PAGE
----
In times of national and world crises, or even local ones, this allows us the opportunity to get word out very quickly.  We can use this information to support folks who are in need, and genuinely be the hands and feet of Jesus when someone is hurting. But it seems like we want to blame someone, anyone.  Yet when that becomes our focus, our intent, then we likely end up doing more harm than good.  At the very least, we let ourselves off the hook.

I realize that I look at life very simply, and that the issues facing our country and our world are quite complex.  But what if we, especially in the midst of all the political rhetoric flying about, did something to make the world better?

If a student in your local school is having trouble reading, offer to listen to them, to help them learn to read.  If someone in your neighborhood is having trouble keeping their yard mowed, mow it for them.  If your neighbor is having a hard time, bring them a little food and a little compassion.  If your community is struggling, consider what you can do that will make things better.  If the sign welcoming folks to town is needing repainting, offer to your city office to repaint it.  If the elderly person on your block is needing groceries, offer to take them.  Or pick up for them.  If young parents are getting overwhelmed with all the responsibilities of taking care of their children, offer to help.  Maybe you can wash their dishes or clean their house or do their laundry.  Or sit and hold their newly crawling baby.

Every one of us has something we can do that will make the world better.  And if we can do something to make the world better, then we need to do it.  Today would be a good time to start.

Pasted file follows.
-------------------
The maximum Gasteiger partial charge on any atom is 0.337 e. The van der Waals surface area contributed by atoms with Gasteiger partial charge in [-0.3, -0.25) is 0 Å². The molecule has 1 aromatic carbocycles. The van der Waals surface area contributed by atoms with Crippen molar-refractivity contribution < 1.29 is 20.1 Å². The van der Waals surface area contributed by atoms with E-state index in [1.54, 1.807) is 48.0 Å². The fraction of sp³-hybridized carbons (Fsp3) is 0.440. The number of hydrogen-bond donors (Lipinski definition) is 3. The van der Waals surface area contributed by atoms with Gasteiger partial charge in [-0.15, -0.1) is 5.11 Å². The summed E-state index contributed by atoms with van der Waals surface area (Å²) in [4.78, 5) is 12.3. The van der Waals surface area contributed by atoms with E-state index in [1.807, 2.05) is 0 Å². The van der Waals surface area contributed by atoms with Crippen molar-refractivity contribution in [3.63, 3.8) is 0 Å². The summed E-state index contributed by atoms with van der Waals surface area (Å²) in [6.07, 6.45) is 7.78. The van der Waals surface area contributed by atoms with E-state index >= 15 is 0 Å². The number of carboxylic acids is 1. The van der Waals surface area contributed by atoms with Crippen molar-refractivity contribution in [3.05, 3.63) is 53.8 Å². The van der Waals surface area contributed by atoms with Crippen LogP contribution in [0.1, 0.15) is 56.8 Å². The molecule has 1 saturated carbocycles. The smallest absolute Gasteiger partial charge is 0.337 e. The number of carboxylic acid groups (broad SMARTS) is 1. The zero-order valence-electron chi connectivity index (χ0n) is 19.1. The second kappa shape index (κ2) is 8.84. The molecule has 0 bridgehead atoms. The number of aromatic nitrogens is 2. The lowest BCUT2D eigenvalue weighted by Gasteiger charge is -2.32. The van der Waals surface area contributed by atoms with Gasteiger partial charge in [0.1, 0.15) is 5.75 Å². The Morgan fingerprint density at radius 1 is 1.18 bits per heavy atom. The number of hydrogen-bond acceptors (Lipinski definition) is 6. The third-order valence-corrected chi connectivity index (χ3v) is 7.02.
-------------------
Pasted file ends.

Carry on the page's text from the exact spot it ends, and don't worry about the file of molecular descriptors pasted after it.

Our Common Ashes

•February 9, 2016 • 1 Comment

They are in an old Hiland cottage cheese container.  So old that the lettering has worn off and the expiration date is many years past.  I use it to hold the ashes after they are burned each year. Since I tend to use a lot less ashes than the amount of palm leaves burned, there is a bit of a surplus each year.  So much so that the container now has the ashes from five different congregations from all over Oklahoma.

I know that I get a bit reflective during Lent, maybe a bit too much so.  I also know that most of us can use a little reflecting on the course of our life over the years.  As I get older, maybe I reflect a bit more.

So I thought a bit this morning as I burned the ashes for Wednesday night’s services.  I had to think fast because the winds have been pretty strong in Oklahoma these past couple of days, and I had to pay attention.

I thought about these past five congregations I have served:  First United Methodist, Edmond; First United Methodist, Cherokee; Newcastle United Methodist; and now Luther and Wellston United Methodist Churches.  Each congregation having had both joys and challenges.  In each of these places, there are folks who are dear to us.

Yet even with all the differences in locations, resources, needs, and gifts of each of these churches, we have a lot in common.  Not only does our faith and common heritage connect us, we also have similar concerns.  We all want to have lives of purpose, of strength, lives spilled over with so much love and memory that we can hardly catalog it all in our minds.

And it is symbolized for me in the mingling of all these ashes.  On Wednesday evening, I doubt that I, nor anyone else, will be able to tell which batch of ashes are placed on our heads.  That’s a good thing, a God thing, if you will.  Because during Lent we could all use a reminder of our common yearnings and our common heritage.

Blessings to you all during this holy time.   IMG_0524